Congress: We (heart) our little fluffy puppies SO MUCH yes we do yes love you don’t we schnookums


The chairman recognizes the distinguished representative of Wooftown

GateHouse — It is a time of great unrest in the legislative branch. Debate over the Iraq war is ripping the House and Senate apart, superfluous partisan wrangling seems to be at all-time highs, names and labels and accusations are being thrown like sliders past Alfonso Soriano, merciless barrages of spitwads are flying across the aisles, everyone’s giving each other Atomic Wedgies in the hallways and there’s been an epidemic of pantsings, which, needless to say, you do NOT want to happen in any group that includes Dennis Hastert.

Thank goodness, then, that despite all their feuding, their glorious time-wasting, their childish twittering, members of both parties can agree on one thing: Dogs are awesome.

On the day that a suicide bomber made his way into the Iraqi parliament (but, it should be noted, well before the horrors in Blacksburg), the Senate took up the issue of the contaminated pet food that’s been tearing apart both the kibble industry, as well as the world populated by people who eat pet food, and it’s not like I know anyone who does or anything, but come on. There’s gotta be more than you think, right?

Anyway, let us turn the floor over to some of our esteemed Senators, such as Herb Kohl, D-Wis., who said: “For many in America, pets are more than just companions — they are members of the family.”

“An important part of the family,” yapped Bob Bennett, R-Utah, the ranking GOPer on the panel.

“Arf!” said Princess, a small Jack Russell terrier who accidentally made her way into the proceedings and tore up a pillow.

Now I live in a pet-free house, but it’s not my fault: Dogs are a lot of extra work when you have a 3-year-old, and I’m not prepared to have two beings in the house who haven’t quite mastered the idea of where not to poop. Cats are nice, but if one wanders to within 300 yards of my respiratory system, it will cause my windpipe to clam shut. If anyone ever wants to kill me, jam a cat down my throat for about 30 seconds — there will be no evidence, except my gasping corpse and probably some little balls with bells in them very nearby. We have fish, but they’re kind of creepy fish — I don’t want to get into too many details here, but a few weeks ago I noticed one was missing, and shortly thereafter I saw a rib cage drift by. So I’m not the only one in the house who likes seafood. So does the seafood.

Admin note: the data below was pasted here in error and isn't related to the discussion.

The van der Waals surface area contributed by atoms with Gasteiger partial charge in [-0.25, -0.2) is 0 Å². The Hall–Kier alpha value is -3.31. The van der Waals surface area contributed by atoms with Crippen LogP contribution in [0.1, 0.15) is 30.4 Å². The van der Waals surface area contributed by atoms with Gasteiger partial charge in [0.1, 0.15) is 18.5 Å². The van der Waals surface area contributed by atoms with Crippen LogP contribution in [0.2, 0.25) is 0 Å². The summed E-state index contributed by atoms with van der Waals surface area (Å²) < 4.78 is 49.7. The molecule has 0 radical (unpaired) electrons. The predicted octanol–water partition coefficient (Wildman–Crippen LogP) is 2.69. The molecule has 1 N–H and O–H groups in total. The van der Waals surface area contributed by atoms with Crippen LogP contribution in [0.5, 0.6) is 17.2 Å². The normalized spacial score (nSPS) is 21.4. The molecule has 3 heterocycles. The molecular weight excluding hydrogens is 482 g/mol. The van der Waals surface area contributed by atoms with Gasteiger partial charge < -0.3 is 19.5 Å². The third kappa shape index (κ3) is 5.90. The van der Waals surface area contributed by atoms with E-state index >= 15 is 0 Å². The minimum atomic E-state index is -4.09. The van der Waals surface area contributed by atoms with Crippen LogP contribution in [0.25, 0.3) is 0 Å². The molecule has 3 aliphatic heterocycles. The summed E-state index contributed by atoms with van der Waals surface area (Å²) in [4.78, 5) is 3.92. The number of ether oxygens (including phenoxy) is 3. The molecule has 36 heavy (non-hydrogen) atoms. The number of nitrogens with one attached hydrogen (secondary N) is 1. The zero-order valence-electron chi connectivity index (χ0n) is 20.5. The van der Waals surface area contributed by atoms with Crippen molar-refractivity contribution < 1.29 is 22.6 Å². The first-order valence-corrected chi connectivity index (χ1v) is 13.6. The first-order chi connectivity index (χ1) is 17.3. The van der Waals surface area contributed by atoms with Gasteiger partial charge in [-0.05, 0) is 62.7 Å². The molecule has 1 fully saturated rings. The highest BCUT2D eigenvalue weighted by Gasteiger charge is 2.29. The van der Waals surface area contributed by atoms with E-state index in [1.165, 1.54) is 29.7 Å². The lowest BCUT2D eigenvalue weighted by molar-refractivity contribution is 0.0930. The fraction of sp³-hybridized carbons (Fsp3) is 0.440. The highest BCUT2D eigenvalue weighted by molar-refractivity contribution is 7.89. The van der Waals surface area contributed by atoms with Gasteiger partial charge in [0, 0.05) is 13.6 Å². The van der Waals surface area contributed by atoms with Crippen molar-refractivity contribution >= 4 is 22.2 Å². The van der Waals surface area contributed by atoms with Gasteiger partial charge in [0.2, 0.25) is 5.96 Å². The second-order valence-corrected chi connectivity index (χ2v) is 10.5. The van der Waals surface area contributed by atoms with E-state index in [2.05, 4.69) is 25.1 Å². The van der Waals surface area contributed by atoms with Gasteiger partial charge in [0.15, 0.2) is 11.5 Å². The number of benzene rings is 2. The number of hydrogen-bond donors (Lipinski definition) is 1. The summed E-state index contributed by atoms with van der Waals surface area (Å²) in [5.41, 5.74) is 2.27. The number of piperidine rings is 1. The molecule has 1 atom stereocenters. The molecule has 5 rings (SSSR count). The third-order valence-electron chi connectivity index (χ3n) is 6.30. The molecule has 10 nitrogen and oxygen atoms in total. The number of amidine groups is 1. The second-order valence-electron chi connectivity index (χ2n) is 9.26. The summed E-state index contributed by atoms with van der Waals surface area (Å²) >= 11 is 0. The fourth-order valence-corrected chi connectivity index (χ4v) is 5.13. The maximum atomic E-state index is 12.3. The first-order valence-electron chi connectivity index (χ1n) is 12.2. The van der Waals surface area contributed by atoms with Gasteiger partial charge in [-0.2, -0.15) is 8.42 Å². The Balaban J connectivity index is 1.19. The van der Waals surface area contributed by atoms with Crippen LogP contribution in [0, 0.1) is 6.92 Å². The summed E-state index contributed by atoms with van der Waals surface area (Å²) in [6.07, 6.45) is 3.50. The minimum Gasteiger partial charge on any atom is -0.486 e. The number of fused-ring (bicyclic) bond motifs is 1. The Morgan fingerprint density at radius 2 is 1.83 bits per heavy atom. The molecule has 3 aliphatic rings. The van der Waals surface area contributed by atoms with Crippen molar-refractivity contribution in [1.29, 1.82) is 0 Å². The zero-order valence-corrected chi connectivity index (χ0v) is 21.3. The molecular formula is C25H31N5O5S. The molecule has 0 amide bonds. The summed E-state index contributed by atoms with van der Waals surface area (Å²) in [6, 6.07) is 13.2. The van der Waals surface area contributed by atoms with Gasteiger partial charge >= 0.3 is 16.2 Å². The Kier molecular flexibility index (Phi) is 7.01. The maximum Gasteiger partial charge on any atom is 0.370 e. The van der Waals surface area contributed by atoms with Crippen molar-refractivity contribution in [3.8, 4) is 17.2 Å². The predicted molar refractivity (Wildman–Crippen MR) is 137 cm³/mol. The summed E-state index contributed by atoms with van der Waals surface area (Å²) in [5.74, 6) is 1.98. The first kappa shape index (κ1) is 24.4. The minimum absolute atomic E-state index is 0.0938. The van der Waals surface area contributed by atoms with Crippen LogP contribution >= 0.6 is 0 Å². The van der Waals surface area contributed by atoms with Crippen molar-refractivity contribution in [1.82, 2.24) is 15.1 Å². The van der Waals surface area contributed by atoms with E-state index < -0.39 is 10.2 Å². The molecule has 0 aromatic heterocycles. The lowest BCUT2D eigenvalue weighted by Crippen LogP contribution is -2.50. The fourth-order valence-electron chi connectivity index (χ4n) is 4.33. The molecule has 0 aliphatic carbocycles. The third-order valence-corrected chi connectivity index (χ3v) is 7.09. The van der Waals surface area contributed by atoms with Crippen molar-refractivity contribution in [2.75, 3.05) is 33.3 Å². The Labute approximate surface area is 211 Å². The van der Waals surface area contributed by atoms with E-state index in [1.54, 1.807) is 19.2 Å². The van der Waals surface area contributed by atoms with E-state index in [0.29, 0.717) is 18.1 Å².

Anyway, I don’t have a dog now, but I used to, a small and lively terrier named Cutty, who possessed the fantastic trait of being able, when reasonably excited, to spray a delightful stream of urine all over anyone within about a 10-foot blast radius. But when she wasn’t soaking my jeans, she was as good as a dog could be, except for the time she devoured an entire box of 12 chocolate Santas, the adhesive aftermath of which is something I’d like to forget.

Anyway, again, my point is, I get the pet thing, although I can afford to, because as of this writing I am not in the United States Senate, largely due to that … unpleasantness at the dry cleaners, to which I can never go back.

But apparently I don’t get it as much as Sen. Robert Byrd, who has a Shih Tzu named Trouble, which he calls Baby, according to an AP reporter who should get a medal for detail-finding. “Our pets are our companions, our soul mates and our hedge against emotional turmoil,” said Byrd, 90, sounding a few kibbles short of his bits. Later Byrd called himself — not making this up — Popeye the Sailor Man, quoted the all-creatures-great-and-small poem, and touched back, once again, on Trouble. Er, Baby. “There is a unique, special relationship between pets, like my little dog. She is a Shih Tzu. They were lap dogs. They were trained to be lap dogs in the palace in Tibet, China.”

Where was this all going, you, as well as all residents of New Orleans and Baghdad, are likely wondering with breathless anticipation? More meetings, most likely. There will be investigations into the pet food scandal, you can be sure. And several meetings with committees. Then a brief trip outside so everyone can do their business, and then back inside for more. Next week in the Senate: favorite flavors of ice cream, and adorable koalas!


About Jeff Vrabel

My writing has appeared in GQ, Men’s Health, Success, the Washington Post, the official, Indianapolis Monthly, Billboard, Modern Bride and more. View all posts by Jeff Vrabel

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